The long, hot summer (run)

Is it summer? It sure feels like it. Today the “real feel” temperature topped out at 91F in Central Park. I know because I was there to combine a long run with spectating the More Marathon/Half Marathon event.

Well, half an event, as it turned out. They canceled the full marathon and declared the half as a non-timed “fun run.” There weren’t even any clocks on the course.

I have mixed feelings about the cancelation of the full distance event. The marathoners in that event get short shrift anyway, which is why there are typically about 150 women running the full, compared to 9,000+ (I shit you not) in the half. Had I spent six months preparing for this race…well, I honestly don’t know what I would have done given the freak weather. I probably would have not have bothered to race it (since I am terrible at hot weather racing) — which means writing it off and looking for a backup in cooler climes that still had open registrations.

But bagging a race should be my choice, not NYRR’s. On the other hand, with lots of marathon runners taking 5+ hours to finish, that would have had them out there in full sun, full heat. After the debacles in Chicago and elsewhere in 2007, I do understand the impulse to protect people from themselves.

My feelings about the downgrading of the half to a fun run are not ambivalent, however. NYRR did this with the Ted Corbitt 15K in the winter and it was annoying, to say the least. I simply don’t believe that removing the trappings of a race (meaning recording performances) makes a lot of difference to the runners who are there to compete. I still saw a lot of women pushing themselves and running surprisingly fast given the conditions. They should at least have the opportunity to see how they stack up against local competition, especially if they’ve been training for many months, after which an appreciable advancement in relative racing fitness can be measured.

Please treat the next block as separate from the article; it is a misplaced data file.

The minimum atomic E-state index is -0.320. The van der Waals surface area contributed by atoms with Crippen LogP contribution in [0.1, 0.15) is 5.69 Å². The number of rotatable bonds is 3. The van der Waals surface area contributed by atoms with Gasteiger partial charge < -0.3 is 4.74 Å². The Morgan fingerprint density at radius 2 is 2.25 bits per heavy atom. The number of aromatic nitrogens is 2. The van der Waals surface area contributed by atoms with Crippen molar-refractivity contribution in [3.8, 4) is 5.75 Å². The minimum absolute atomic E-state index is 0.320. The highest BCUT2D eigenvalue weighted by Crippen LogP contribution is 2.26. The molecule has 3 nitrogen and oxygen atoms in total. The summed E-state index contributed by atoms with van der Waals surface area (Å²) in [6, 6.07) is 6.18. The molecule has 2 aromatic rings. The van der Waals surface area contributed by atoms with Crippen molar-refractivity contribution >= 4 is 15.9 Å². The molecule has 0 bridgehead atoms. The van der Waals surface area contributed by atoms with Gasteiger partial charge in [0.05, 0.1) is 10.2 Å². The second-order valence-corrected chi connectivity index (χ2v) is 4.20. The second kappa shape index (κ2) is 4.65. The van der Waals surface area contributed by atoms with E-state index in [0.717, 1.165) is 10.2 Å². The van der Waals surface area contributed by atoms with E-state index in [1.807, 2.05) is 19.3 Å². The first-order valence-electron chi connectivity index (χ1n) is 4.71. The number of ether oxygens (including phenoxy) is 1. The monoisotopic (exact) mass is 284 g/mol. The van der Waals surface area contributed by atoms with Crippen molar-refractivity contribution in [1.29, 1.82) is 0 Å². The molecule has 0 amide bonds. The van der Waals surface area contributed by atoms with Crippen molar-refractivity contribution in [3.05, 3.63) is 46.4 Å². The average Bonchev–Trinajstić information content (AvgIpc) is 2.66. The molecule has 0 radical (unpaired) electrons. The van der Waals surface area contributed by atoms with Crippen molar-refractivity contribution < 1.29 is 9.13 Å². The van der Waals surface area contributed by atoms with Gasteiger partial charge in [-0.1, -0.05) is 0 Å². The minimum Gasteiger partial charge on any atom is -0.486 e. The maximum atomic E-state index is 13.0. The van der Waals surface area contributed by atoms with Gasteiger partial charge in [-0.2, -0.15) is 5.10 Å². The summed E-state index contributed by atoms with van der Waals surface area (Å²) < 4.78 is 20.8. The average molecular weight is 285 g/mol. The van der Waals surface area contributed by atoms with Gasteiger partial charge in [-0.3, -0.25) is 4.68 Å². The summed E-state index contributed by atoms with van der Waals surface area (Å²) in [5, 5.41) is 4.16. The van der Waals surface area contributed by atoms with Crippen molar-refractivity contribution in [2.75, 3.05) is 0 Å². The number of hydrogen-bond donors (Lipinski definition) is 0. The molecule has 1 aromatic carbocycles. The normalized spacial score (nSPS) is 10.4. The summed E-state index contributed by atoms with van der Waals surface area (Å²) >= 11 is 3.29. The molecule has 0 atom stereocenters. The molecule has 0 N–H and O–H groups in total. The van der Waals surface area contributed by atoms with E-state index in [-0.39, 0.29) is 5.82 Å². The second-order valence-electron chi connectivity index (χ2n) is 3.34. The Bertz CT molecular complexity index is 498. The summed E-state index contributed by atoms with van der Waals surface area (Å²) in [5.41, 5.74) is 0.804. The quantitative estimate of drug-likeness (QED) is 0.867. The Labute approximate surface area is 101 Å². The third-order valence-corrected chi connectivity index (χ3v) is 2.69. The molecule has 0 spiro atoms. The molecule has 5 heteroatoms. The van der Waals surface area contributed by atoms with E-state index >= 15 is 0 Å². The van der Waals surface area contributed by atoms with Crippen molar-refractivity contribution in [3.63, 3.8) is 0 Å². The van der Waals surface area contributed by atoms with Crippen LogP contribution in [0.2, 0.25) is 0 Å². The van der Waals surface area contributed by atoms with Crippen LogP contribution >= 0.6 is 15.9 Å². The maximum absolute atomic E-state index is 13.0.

Okay, I’ll get off my soapbox now.

So it was a weird event. There were five invited elites there, three of whom I recognized: 2008 Olympian Magdalena Lewy-Boulet, who ran with one person I didn’t recognize, Katerina Janosikova.  A few minutes behind them were three-time course winner (and record holder) Susan Loken, Susie Meyers-Kennedy (second in the full race last year), and Christine Glockenmeier (fast runner from NJ, another new face).

I ran the opposite direction for 18 of my 20 miles. It was a little thrill to see Magda and the others go speeding by, and I cheered on the faster “regular Janes” behind them. It was surprising how many people showed up, despite the weather. Despite the miles long stream of people, the numbers did seem lower than the 9,600 registered.

The medical tally was, fortunately, not too grim. I saw two women being loaded into ambulances and another two on the ground being attended to. Most people ran a reasonable pace* and adjusted to the rising mercury (myself included). After sitting under a shaded tree for a few moments at the top of Cat Hill, I ran the last two miles going with the flow of runners. That was actually sort of fun. A few had their names on their backs and, as they were within half a mile of the finish, I gave some words of encouragement and ran with a few of them. Everyone looked so beaten up by the weather; I supposed I must have as well.

I finished up with a Good Humor ice cream sandwich and 1.5 liters of water. Then a three hour nap at home.

I am grateful for two things:

  1. I didn’t make the More 2009 Marathon my goal marathon for this year. What a colossal disappointment that would have been. The fact that we can have a severe heat wave in late April convinces me that I need to select and register for a backup race every season.
  2. I’m also glad I didn’t make the Half my tuneup race. Having had such bad luck with the weather this winter for virtually all of my races, this would have been the miserable cherry on top. This weather is supposed to clear out by Tuesday evening, leaving us back down to normal early spring temperatures for next weekend’s tuneup race in New Jersey.

The usual report on this week’s training (which, yet again, went exceedingly well) will follow once I recover a bit from today’s effort.

Including Lewy-Boulet and Janosikova, who ran around a 1:18. Why, that’s practically a crawl for Magda, who won the US Half Marathon Championships in sub-1:12 in January.